Absa locked in struggle to find Daniel Mminele’s replacement
DURBAN - ABSA is locked in a struggle to find a suitable replacement for its departing chief executive, Daniel Mminele, who is leaving at the end of the month under a cloud following a spectacular fallout with the bank’s powerful board chairperson, Wendy Lucas-Bull.
The lender is understood to be looking for a candidate who will give it credibility and stability after it came under fierce criticism this week for losing its first black chief executive.
Industry analysts say it will be difficult to replace Mminele who gave Absa both credibility and expertise.
Momentum Securities head of research Stephen Meintjes said Mminele’s replacement would ideally have to replicate his qualifications and aura.
Meintjies said the expedition would, however, not be easy as the former SA Reserve Bank deputy governor brought in and enjoyed an eagle eye’s view of the SA banking industry.
“Even if they are, Mminele’s replacement would have to navigate between the shoals of an agreed strategy on the one hand and differing executives’ views on implementation on the other,” Meintjes said.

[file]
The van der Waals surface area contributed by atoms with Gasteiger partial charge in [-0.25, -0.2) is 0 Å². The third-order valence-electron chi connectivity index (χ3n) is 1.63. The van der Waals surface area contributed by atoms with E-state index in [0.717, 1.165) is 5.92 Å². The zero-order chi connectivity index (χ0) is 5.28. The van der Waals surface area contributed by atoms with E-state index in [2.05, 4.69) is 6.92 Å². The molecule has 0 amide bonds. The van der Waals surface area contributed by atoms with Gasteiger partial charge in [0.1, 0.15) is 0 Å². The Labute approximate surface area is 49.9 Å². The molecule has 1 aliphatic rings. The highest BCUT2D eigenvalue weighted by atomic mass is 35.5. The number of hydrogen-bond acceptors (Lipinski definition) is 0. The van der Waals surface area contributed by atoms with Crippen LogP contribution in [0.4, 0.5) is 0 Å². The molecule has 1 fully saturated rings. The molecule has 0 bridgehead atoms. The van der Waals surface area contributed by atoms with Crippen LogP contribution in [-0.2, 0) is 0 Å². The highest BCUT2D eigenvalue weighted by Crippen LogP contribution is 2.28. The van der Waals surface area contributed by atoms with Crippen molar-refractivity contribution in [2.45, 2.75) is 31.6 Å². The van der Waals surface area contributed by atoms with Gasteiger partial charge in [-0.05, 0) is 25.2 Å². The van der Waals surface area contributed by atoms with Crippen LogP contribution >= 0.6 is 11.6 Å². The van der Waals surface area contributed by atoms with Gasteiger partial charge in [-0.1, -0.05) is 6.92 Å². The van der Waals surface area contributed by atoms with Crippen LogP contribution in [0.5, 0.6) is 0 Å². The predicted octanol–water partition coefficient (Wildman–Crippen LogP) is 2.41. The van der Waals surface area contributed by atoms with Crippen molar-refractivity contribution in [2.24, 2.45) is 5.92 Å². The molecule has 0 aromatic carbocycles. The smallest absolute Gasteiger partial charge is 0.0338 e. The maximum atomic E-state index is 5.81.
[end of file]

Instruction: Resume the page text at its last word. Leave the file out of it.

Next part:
Mminele, who was with the group for less than two years, disagreed with the board over the strategic direction that he wanted the bank to take, particularly after the Covid-19 outbreak had negatively impacted the banking sector, leading to a heavy fall in headline earnings. His abrupt resignation saw the bank’s shares tanking, declining more than 4 percent on Tuesday to closed lower at R120.68.
Absa immediately appointed its financial director Jason Quinn as the interim chief executive.
This week Lucas-Bull tried to downplay Mminele’s hasty departure.
Lucas-Bull said the parting of ways reflected divergent professional views and approaches. She described it as a “no fault” basis.
“The board has conveyed to Mminele its continued high regard for his competence and integrity.
“The parties believe that this course is in the best interests of the company and Mminele.
“This was a very difficult decision that was not reached lightly,” she said.
Nesan Nair, a senior portfolio manager at Sasfin Securities, said Mminele’s departure was a big blow for Absa.
“It is clear from the announcement that the group is struggling to find its identity post the Barclays split,” Nair said.
Meintjes said Mminele’s resignation could open the way for an inside person who would be comfortable in embracing the strategy that was put in place before his appointment.
“The board has undoubtedly pointed itself in the direction of at least considering an internal appointment by possibly backing executives who were apparently looking to leave the bank because of differences with the chief executive,” he said.
“Given the sense of urgency as to implementation of the strategy, the replacement would already have to have an in-depth understanding of the industry and where Absa stood in it.”
Meintjes said Absa has an enormously valuable African footprint which requires an in-depth understanding of that market in order for the incoming chief executive to be successful.
Mminele was also disappointed with the turn of events and said it was regrettable that they should have had to part ways so soon on their journey.